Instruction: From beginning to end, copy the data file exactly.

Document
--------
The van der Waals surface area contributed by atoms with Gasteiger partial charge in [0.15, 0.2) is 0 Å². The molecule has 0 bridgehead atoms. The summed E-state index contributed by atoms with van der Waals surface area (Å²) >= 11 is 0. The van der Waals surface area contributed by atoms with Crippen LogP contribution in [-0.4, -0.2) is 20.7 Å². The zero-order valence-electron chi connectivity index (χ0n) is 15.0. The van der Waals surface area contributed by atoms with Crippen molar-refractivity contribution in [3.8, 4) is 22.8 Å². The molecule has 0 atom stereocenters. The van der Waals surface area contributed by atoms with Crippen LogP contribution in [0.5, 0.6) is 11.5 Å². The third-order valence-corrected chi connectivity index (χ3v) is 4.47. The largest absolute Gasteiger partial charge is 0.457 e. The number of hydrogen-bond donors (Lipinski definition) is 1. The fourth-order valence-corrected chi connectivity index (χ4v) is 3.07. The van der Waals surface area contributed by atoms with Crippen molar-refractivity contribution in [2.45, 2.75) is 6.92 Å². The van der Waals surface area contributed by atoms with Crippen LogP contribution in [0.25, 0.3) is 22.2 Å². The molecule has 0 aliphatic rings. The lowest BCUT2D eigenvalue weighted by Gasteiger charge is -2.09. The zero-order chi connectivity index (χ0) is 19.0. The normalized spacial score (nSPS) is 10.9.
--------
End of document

The van der Waals surface area contributed by atoms with Gasteiger partial charge in [0.15, 0.2) is 0 Å². The molecule has 0 bridgehead atoms. The summed E-state index contributed by atoms with van der Waals surface area (Å²) >= 11 is 0. The van der Waals surface area contributed by atoms with Crippen LogP contribution in [-0.4, -0.2) is 20.7 Å². The zero-order valence-electron chi connectivity index (χ0n) is 15.0. The van der Waals surface area contributed by atoms with Crippen molar-refractivity contribution in [3.8, 4) is 22.8 Å². The molecule has 0 atom stereocenters. The van der Waals surface area contributed by atoms with Crippen LogP contribution in [0.5, 0.6) is 11.5 Å². The third-order valence-corrected chi connectivity index (χ3v) is 4.47. The largest absolute Gasteiger partial charge is 0.457 e. The number of hydrogen-bond donors (Lipinski definition) is 1. The fourth-order valence-corrected chi connectivity index (χ4v) is 3.07. The van der Waals surface area contributed by atoms with Crippen molar-refractivity contribution in [2.45, 2.75) is 6.92 Å². The van der Waals surface area contributed by atoms with Crippen LogP contribution in [0.25, 0.3) is 22.2 Å². The molecule has 0 aliphatic rings. The lowest BCUT2D eigenvalue weighted by Gasteiger charge is -2.09. The zero-order chi connectivity index (χ0) is 19.0. The normalized spacial score (nSPS) is 10.9.